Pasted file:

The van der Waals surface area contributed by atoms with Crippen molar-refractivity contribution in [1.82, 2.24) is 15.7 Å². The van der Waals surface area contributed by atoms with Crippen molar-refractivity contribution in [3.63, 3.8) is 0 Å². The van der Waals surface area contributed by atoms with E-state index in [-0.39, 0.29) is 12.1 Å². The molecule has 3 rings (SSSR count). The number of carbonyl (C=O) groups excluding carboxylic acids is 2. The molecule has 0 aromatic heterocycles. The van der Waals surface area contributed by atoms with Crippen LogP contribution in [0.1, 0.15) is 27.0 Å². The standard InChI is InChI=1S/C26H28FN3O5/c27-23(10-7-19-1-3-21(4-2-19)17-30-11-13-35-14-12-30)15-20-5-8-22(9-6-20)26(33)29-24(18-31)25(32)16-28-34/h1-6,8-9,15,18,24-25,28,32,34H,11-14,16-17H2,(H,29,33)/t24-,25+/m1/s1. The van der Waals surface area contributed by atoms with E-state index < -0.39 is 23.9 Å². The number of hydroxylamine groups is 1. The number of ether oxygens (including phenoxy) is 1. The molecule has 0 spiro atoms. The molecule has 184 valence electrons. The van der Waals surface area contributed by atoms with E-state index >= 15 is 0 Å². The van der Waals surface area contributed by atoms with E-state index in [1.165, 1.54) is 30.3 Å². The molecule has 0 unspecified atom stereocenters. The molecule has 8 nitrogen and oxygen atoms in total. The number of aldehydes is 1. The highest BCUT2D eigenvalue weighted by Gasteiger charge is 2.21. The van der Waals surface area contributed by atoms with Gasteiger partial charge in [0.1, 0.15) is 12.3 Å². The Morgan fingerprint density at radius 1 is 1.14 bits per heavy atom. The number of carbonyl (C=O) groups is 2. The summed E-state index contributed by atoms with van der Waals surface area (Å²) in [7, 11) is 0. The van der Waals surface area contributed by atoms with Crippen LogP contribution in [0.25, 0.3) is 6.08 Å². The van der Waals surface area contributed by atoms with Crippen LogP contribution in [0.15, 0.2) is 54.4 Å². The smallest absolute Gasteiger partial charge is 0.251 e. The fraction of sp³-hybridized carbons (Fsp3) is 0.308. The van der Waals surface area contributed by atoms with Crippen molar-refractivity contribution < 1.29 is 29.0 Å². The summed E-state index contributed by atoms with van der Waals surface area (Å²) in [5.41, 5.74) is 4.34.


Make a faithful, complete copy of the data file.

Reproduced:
The van der Waals surface area contributed by atoms with Crippen molar-refractivity contribution in [1.82, 2.24) is 15.7 Å². The van der Waals surface area contributed by atoms with Crippen molar-refractivity contribution in [3.63, 3.8) is 0 Å². The van der Waals surface area contributed by atoms with E-state index in [-0.39, 0.29) is 12.1 Å². The molecule has 3 rings (SSSR count). The number of carbonyl (C=O) groups excluding carboxylic acids is 2. The molecule has 0 aromatic heterocycles. The van der Waals surface area contributed by atoms with Crippen LogP contribution in [0.1, 0.15) is 27.0 Å². The standard InChI is InChI=1S/C26H28FN3O5/c27-23(10-7-19-1-3-21(4-2-19)17-30-11-13-35-14-12-30)15-20-5-8-22(9-6-20)26(33)29-24(18-31)25(32)16-28-34/h1-6,8-9,15,18,24-25,28,32,34H,11-14,16-17H2,(H,29,33)/t24-,25+/m1/s1. The van der Waals surface area contributed by atoms with E-state index < -0.39 is 23.9 Å². The number of hydroxylamine groups is 1. The number of ether oxygens (including phenoxy) is 1. The molecule has 0 spiro atoms. The molecule has 184 valence electrons. The van der Waals surface area contributed by atoms with E-state index >= 15 is 0 Å². The van der Waals surface area contributed by atoms with E-state index in [1.165, 1.54) is 30.3 Å². The molecule has 0 unspecified atom stereocenters. The molecule has 8 nitrogen and oxygen atoms in total. The number of aldehydes is 1. The highest BCUT2D eigenvalue weighted by Gasteiger charge is 2.21. The van der Waals surface area contributed by atoms with Gasteiger partial charge in [0.1, 0.15) is 12.3 Å². The Morgan fingerprint density at radius 1 is 1.14 bits per heavy atom. The number of carbonyl (C=O) groups is 2. The summed E-state index contributed by atoms with van der Waals surface area (Å²) in [7, 11) is 0. The van der Waals surface area contributed by atoms with Crippen LogP contribution in [0.25, 0.3) is 6.08 Å². The van der Waals surface area contributed by atoms with Crippen LogP contribution in [0.15, 0.2) is 54.4 Å². The smallest absolute Gasteiger partial charge is 0.251 e. The fraction of sp³-hybridized carbons (Fsp3) is 0.308. The van der Waals surface area contributed by atoms with Crippen molar-refractivity contribution < 1.29 is 29.0 Å². The summed E-state index contributed by atoms with van der Waals surface area (Å²) in [5.41, 5.74) is 4.34.